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The Cotton District is a community in Starkville, Mississippi, that stands as an example of Traditional Neighborhood Development. Founded by Daniel Camp, the Cotton District has been praised for incorporating traditional architectural styles in a close-knit, vibrant, and walkable community.
In 1926, the Sanders family of Starkville purchased a plot of land on which they constructed a cotton mill. As demand for their signature Sanders Chambray increased, the Sanders Family Cotton Mill expanded factory operations and constructed tenement housing to house its workers. However, as demand for Sanders Chambray decreased entering the 1950s, the Mill closed its doors in 1964 with most of its housing in a state of disrepair.
By 1967, Starkville adopted urban renewal policies, which designated a small neighborhood between Mississippi State University and downtown Starkville as blights to be demolished and redeveloped. However, as the urban renewal lines were drawn, a small section of the neighborhood was left out of the plan and subsequently purchased by Camp in 1969.
Drawing inspiration from his travels to Europe; Charleston, South Carolina; New Orleans, Louisiana; and Alexandria, Virginia, Camp incorporated Greek Revival, Victorian, and vernacular styles of architecture into existing residences. Camp also built statuaries, courtyards, fountains, and parks interspersed throughout the neighborhood. He maintained the narrow street grid of the historic neighborhood, cultivating a walkable, pedestrian-friendly environment.
The Cotton District features 175 duplexes, four-plexes, town houses, and single-family cottages and is home to the annual Cotton District Arts Festival, hosting 40,000 annual attendees. Of the Cotton District, founder Daniel Camp said “What we’ve ended up doing is creating a neighborhood that’s a very walkable neighborhood, a neighborhood that is built to human scale, a neighborhood that defies all Southern building codes in regard to closeness of the street, the narrow streets, the sidewalks, the placement of the house according to human scale.”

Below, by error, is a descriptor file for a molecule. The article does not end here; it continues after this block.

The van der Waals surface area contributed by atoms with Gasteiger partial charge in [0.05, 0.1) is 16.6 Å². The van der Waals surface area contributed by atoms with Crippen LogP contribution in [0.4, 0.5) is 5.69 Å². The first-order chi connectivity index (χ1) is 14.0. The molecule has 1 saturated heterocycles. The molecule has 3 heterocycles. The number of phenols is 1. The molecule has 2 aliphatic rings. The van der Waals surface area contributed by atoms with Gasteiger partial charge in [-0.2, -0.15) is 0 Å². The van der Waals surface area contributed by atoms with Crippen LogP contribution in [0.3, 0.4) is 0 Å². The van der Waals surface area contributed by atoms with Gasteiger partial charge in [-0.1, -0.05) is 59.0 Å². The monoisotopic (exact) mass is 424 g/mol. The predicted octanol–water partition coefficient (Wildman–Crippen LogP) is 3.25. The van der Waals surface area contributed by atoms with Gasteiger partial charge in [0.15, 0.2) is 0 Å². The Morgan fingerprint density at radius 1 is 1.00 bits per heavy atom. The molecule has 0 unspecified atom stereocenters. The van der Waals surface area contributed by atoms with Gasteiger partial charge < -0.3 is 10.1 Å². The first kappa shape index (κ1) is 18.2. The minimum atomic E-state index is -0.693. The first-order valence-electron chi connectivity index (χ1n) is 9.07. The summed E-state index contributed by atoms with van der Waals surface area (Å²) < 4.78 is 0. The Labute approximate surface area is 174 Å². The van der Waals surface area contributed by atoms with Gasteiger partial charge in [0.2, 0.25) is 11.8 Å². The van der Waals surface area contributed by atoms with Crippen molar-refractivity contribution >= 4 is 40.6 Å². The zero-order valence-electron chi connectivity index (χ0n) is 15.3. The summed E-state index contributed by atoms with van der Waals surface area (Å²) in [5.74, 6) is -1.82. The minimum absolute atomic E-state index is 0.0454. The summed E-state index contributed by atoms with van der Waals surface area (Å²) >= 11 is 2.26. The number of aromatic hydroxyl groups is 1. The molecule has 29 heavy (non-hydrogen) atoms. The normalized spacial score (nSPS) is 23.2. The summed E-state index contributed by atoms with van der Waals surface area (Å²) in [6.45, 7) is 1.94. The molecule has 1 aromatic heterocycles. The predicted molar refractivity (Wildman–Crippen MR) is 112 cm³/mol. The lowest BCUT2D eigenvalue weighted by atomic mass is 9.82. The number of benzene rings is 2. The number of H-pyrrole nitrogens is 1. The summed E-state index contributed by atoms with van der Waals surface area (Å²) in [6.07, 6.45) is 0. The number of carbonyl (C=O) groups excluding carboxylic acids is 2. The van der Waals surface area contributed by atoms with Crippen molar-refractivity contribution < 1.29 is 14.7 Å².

Buenos Aires, Argentina
This plan proposes the revitalization of Villa 31, an 80-year-old squatter-built shantytown in Buenos Aires, for its long-time residents—using bottom-up and top-down implementation concepts.
Sited behind a historic 1880 “grand home” in the Englewood neighborhood of Atlanta, LaFrance Walk includes a variety of missing middle housing types within walking distance of the MARTA station and a major retail center.
In the early 1980’s, the city of Memphis made plans to extend I-240’s northern section and create an Inner Loop around the city, and doing so would have required building onto the small peninsula called Mud Island.